Minneapolis Grain Exchange
1903, 1909, 1928, 1955
Today the building is known as the Minneapolis Grain Exchange, but when built in 1903, it was the Chamber of Commerce building. The building’s purpose was to provide a trading floor and offices devoted to promoting the fair trade of wheat, corn, and other grains produced by Upper Midwest farmers.
In 1881, a group of local influential businessmen, including bankers, millers, merchants, manufacturers, and railroad executives came together for the first official meeting of a new organization, the Minneapolis Chamber of Commerce. The group wanted to call themselves the Minneapolis Board of Trade, a more fitting title to the organization’s intentions; but that name had been taken by another club of local businessmen who refused to relinquish the name.
The men who gathered in late 1881, knew their name was misleading: the name implied an organization encompassing all the city’s business interests. The new Minneapolis Chamber of Commerce, however, had only one mission: to operate as an open market, where like-minded businessmen could meet to buy and sell grain. The group realized that they needed a place where the sellers and buyers of grain could do their work. Their first building was four stories and was located at the corner of First Avenue South and Third Street South.
Today, the Minneapolis Grain Exchange is made of three buildings facing Fourth Avenue South and Fourth Street South: the main building, the east building, and the north building. The main building was the first to be built. It was completed in 1903, at a cost of $600,000 and was one of the first steel structures in the city. Steel manufacturing meant buildings could be built taller, were largely fireproof, and included elevators.
The architects were Frederick Kees and Serenus Colburn. Their design for the main building was influenced by Louis Sullivan-designed large-scale commercial office buildings. Common characteristics of the Chicago commercial buildings included steel frame construction; masonry overlay; decorative terra cotta, and decorative strips of windows.
The entrance at the center of the building on the Fourth Avenue South side opens directly to a large lobby, which includes “five high-pressure hydraulic elevators which provide communication with the upper floors.” Ornamental iron work around the elevator doors was fabricated by Winslow Brothers of Chicago. The hallways have wainscotting of Italian marble. The building was fully leased before construction was completed and, as such, the interior office spaces were completed to meet the needs and tastes of each individual tenant. The tenants agreed among themselves that mahogany furniture would be fitting for the building, so the furnishings were consistent throughout.
The fourth floor of the main building contains the historic trading floor for the Hard Spring Wheat market and is a two-story space. For several decades, buyers, and sellers of this wheat product worked this trading floor. The room was designed with a state-of-the-art signal system. One hundred boxes are prominently positioned on one side of the room, each wired with a system of electric lights and signals. Using this system, any broker on the trading floor could be easily summoned. The brokers using the signal box system were expected to occasionally check the box, to determine if someone wanted their attention.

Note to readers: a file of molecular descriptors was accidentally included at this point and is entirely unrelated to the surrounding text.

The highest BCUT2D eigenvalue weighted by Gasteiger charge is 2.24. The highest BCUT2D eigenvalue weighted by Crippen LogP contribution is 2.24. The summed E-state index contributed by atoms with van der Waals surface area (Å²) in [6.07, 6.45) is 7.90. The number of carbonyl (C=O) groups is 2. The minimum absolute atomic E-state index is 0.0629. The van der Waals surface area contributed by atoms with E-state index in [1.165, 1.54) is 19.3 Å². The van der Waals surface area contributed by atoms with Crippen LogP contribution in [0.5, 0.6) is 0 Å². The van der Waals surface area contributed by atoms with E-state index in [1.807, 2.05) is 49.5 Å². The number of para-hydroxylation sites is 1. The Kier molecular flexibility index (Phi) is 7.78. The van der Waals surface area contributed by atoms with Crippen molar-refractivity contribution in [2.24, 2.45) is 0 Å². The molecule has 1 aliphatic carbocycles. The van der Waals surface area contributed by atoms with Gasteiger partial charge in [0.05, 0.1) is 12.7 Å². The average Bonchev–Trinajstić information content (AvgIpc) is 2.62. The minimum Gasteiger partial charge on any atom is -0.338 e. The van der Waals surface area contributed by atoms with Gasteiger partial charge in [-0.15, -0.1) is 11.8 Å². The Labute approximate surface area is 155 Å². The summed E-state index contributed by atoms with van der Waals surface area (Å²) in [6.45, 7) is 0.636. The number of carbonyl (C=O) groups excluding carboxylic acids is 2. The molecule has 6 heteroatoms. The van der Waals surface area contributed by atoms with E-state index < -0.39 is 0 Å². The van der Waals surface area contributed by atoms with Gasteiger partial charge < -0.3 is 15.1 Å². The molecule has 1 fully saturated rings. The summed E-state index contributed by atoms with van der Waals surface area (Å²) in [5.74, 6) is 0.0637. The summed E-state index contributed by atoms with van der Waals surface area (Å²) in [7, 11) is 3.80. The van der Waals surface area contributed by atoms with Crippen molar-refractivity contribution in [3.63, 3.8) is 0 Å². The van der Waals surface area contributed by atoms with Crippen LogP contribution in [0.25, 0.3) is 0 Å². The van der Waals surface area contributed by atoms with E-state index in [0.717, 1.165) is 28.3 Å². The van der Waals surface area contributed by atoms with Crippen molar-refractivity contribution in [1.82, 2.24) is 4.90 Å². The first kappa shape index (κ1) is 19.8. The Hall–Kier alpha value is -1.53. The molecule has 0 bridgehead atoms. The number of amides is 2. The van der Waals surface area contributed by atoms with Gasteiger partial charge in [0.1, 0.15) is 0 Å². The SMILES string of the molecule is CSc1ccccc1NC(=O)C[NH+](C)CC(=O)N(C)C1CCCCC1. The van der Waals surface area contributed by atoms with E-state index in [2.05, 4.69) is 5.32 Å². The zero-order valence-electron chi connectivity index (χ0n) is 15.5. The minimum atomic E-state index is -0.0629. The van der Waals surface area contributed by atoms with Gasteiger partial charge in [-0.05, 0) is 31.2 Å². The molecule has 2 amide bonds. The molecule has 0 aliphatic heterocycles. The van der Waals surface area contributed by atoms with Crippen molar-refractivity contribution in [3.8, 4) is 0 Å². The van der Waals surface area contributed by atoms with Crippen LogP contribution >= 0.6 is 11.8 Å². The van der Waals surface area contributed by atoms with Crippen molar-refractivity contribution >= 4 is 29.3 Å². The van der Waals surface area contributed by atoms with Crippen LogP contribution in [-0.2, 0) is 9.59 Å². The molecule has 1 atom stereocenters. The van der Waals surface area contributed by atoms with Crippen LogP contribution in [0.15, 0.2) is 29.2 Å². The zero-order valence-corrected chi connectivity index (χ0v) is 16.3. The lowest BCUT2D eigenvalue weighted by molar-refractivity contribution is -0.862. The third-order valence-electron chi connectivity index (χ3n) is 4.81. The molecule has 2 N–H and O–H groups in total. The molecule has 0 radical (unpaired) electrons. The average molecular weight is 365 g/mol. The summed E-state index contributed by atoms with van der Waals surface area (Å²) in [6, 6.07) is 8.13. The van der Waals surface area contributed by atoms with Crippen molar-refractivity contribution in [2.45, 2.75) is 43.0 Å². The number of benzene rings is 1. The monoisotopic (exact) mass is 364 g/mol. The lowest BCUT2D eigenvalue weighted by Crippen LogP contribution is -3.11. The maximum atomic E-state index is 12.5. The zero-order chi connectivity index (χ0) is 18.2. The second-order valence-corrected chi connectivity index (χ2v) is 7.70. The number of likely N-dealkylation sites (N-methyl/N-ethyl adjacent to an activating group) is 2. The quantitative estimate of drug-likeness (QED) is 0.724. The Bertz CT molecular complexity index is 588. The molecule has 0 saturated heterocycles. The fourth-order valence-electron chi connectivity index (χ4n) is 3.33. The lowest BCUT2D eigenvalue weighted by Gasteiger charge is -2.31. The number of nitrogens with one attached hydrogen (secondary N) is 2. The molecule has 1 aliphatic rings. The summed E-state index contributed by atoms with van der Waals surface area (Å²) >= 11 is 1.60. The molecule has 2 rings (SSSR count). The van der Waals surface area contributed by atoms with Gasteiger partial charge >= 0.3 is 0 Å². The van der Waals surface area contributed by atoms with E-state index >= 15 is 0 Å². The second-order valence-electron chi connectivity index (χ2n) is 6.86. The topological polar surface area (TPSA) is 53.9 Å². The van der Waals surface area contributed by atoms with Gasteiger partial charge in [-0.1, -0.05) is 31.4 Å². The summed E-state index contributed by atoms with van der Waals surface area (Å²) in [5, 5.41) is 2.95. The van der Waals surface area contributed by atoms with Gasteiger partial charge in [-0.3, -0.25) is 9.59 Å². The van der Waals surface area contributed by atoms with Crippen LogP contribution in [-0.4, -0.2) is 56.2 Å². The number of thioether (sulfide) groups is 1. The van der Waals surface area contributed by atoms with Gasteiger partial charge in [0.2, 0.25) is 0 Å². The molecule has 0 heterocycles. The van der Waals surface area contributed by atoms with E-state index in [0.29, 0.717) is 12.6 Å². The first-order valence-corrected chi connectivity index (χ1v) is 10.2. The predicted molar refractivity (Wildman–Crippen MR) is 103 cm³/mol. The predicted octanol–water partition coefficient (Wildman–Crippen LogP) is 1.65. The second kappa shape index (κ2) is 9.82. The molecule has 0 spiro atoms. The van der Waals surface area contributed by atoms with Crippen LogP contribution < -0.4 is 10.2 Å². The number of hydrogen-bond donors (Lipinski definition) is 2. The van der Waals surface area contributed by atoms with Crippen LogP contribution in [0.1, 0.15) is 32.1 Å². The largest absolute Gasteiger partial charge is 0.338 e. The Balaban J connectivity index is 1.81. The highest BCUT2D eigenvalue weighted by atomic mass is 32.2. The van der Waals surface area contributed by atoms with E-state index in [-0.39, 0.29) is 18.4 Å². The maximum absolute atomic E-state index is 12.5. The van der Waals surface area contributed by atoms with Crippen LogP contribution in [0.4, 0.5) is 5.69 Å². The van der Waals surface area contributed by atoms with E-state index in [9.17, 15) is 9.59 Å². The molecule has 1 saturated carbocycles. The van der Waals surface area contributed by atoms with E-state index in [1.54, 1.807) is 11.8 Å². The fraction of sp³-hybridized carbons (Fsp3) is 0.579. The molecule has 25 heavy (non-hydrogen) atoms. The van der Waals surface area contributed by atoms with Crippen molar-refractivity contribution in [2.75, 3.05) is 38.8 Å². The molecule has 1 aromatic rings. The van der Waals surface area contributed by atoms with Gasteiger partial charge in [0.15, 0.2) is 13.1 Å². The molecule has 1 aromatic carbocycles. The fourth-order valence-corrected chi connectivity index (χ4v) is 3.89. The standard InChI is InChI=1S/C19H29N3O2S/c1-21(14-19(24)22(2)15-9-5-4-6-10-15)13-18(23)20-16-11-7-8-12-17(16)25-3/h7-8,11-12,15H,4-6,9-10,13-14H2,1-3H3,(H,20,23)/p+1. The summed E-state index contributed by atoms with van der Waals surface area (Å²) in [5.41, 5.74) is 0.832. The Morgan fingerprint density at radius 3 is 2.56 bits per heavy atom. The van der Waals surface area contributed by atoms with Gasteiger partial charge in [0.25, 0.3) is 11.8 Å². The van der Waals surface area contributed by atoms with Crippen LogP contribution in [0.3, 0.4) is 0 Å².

The price haggling that took place on the trading floor was done for specific shipments of grain. Buyers and sellers would stand over tables that were piled with trays of sample grain.
The east building, added in 1909, was designed by Long, Lamoreaux & Long. It was built as expansion space, as the main building had reached its Trader’s office capacity by early in the new century. The building is twelve stories, and in contrast to the brown main building, the east building is made of orange brick with a decorative terra cotta top.
The north building at Third Street and Fourth Avenue was completed in 1928, and designed by Bertrand, Chamberlain and Prondziniski. It was built in six months, thought to be a new construction record in the northwest at the time. The original building was seven stories tall and expanded to ten stories in 1955. While recognizable as three distinct buildings from the outside, the interior appears seamless, as corridors connect each of the three buildings with no evidence of a transition from one building to the next.
In February of 1957, Minneapolis Grain Exchange elevator operator Eugenia Frolund won a free trip to New York City. As part of the March of Dimes “Operation Cash Register” competition, Miss Frolund collected $462.32 in donations from building tenants and visitors. Her New York City trip included an elevator ride to the top of the Empire State building.
During the same year, the first electronic computer to be used in the grain industry was installed at the Grain Exchange by Cargill. The Minneapolis Star proudly announced that the computer could process in eight hours what had previously taken ten days.
All three buildings comprising the Minneapolis Grain Exchange were added to the National Register of Historic Places in 1977.
The final day of floor trading at the Minneapolis Grain Exchange was December 19, 2008. The move to electronic trading signaled the end of floor trading.
Twin-Cities based CoCo, a co-working and collaborative office space, opened in 2011 and was further expanded in 2017. Today the Grain Exchange Building contains the offices of tech companies, lawyers, traders and non-profits.